Effect of chronic native flow competition on internal thoracic artery grafts

Ann Thorac Surg. 1994 Jan;57(1):45-50. doi: 10.1016/0003-4975(94)90363-8.


Residual competitive flow from the native coronary artery has been proposed as a mechanism that reduces flow in an internal thoracic artery graft (ITA), resulting in narrowing and ultimately failure of the graft. Results from acute experiments have indicated that competitive flow from a fully patent native artery did not abolish ITA graft flow. The present study was designed to examine the consequences of dynamic flow competition between the native vessel and the ITA graft in a chronic model. Fifteen mongrel dogs underwent coronary artery bypass grafting using the pedicled left ITA anastomosed to the normal, fully patent circumflex (CFX) coronary artery. The procedure was performed through a sterile thoracotomy, without systemic cardiopulmonary bypass, using a brief local occlusion to construct the anastomosis. Intraoperatively, ITA flow was measured in situ on the chest wall, before the pedicle was mobilized. Internal thoracic artery graft and distal CFX flow were measured after the anastomosis was completed, with and without brief occlusion of the proximal CFX. Angiography was performed 72 hours, 4 weeks, and 8 weeks later; graft patency and diameter were evaluated. After 8 weeks, open-chest direct flow measurements comparable with the intraoperative assessment were obtained. Two grafts (13%) occluded early, the technical result of poor anastomotic construction. In the 13 remaining animals, all grafts were widely patent at all time points. Internal thoracic artery flow in situ averaged 10.9 +/- 7.8 mL/min (mean +/- standard deviation), and was maintained after grafting (11.5 +/- 4.4 mL/min; p = not significant).(ABSTRACT TRUNCATED AT 250 WORDS)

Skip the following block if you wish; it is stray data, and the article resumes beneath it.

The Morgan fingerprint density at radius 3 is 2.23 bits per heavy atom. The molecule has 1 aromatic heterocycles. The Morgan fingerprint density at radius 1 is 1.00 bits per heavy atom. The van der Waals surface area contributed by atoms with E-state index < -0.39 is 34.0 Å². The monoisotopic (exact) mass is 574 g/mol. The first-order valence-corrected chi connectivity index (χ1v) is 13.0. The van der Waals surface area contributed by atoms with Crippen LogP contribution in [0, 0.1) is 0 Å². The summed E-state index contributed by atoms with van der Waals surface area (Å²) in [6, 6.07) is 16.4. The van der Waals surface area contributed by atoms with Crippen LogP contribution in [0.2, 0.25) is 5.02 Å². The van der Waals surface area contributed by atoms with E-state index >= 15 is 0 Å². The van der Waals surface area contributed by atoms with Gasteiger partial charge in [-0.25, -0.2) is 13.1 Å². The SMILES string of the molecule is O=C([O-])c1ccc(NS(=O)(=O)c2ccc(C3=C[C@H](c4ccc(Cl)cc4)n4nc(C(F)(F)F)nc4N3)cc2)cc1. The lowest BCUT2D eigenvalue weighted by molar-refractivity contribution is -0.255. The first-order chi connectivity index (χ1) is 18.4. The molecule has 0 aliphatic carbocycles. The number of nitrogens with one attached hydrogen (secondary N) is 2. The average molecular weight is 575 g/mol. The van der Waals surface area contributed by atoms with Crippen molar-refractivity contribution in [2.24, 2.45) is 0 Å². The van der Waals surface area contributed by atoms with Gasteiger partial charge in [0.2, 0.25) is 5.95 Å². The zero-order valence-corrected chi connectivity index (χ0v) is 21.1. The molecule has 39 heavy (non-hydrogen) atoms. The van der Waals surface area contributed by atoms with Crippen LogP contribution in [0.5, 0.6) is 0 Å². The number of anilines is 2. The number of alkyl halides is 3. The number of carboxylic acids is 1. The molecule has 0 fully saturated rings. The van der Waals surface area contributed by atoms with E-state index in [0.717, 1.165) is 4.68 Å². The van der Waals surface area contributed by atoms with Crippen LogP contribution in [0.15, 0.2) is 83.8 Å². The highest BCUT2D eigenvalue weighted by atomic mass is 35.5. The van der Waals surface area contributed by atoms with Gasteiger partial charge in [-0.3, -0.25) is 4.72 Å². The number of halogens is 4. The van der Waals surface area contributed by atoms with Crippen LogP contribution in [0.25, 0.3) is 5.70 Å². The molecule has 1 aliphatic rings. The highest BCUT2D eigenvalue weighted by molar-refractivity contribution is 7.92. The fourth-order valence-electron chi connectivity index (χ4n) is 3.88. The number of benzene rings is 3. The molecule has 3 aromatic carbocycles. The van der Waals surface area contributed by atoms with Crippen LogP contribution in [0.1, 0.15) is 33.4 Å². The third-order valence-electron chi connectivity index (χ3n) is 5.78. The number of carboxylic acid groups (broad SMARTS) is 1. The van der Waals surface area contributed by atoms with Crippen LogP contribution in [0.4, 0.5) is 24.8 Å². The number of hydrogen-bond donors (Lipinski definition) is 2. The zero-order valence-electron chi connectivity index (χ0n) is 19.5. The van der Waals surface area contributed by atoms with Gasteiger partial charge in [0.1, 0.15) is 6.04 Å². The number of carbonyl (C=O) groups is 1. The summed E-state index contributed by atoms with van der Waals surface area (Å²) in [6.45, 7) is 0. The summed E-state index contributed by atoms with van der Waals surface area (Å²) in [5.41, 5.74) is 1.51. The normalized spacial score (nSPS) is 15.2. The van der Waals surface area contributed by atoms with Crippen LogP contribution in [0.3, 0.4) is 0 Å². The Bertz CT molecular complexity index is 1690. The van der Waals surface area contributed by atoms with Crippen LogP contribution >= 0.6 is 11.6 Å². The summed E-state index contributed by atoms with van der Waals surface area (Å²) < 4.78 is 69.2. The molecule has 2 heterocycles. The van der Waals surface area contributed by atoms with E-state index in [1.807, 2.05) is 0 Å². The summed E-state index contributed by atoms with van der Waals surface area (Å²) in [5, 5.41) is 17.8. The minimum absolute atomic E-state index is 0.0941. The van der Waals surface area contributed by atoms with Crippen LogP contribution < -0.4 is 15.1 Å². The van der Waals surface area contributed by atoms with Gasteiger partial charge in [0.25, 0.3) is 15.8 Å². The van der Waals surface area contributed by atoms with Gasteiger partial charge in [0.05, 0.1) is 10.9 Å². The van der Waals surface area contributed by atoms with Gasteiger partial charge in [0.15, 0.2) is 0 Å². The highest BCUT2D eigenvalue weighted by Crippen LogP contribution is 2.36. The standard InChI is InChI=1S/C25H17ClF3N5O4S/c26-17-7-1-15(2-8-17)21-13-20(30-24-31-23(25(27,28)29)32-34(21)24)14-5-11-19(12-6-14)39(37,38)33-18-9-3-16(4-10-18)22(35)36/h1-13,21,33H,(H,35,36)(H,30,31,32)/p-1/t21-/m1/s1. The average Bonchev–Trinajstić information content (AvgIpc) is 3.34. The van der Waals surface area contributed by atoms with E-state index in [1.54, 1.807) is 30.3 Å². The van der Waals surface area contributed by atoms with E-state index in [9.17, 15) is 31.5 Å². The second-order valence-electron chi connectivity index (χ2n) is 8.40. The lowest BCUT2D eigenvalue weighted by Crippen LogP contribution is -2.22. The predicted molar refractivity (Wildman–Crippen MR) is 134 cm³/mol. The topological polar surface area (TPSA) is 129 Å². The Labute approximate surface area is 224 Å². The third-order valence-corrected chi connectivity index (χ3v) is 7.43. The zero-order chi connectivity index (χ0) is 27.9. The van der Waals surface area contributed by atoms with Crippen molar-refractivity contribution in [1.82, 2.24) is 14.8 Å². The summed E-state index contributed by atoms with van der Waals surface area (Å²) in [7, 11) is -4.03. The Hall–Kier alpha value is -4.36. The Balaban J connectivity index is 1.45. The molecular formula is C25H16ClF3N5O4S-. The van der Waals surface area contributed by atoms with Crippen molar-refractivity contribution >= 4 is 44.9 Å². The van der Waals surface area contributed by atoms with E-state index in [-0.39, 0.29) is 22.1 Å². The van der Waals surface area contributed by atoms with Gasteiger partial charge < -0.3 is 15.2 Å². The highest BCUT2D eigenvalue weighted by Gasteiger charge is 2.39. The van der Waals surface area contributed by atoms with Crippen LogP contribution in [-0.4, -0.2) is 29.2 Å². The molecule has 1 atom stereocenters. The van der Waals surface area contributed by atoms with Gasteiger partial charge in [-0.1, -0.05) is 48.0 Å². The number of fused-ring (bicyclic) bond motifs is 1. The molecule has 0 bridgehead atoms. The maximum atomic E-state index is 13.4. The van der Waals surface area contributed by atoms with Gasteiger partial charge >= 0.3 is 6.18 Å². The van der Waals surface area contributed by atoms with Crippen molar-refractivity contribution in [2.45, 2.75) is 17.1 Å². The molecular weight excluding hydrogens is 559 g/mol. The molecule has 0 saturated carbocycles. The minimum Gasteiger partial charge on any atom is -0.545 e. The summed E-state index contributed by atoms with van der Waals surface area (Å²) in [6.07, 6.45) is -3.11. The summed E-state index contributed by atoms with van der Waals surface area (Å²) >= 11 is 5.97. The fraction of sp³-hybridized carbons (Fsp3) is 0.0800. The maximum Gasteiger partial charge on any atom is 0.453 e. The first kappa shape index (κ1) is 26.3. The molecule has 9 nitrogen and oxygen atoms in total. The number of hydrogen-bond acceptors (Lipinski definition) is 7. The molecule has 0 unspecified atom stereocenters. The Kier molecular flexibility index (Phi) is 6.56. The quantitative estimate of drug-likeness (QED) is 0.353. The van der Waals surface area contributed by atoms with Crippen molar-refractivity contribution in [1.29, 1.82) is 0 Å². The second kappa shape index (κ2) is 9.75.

MeSH terms

  • Animals
  • Atrophy
  • Coronary Angiography
  • Coronary Circulation / physiology*
  • Dogs
  • Graft Survival / physiology*
  • Myocardial Revascularization*
  • Vascular Patency / physiology*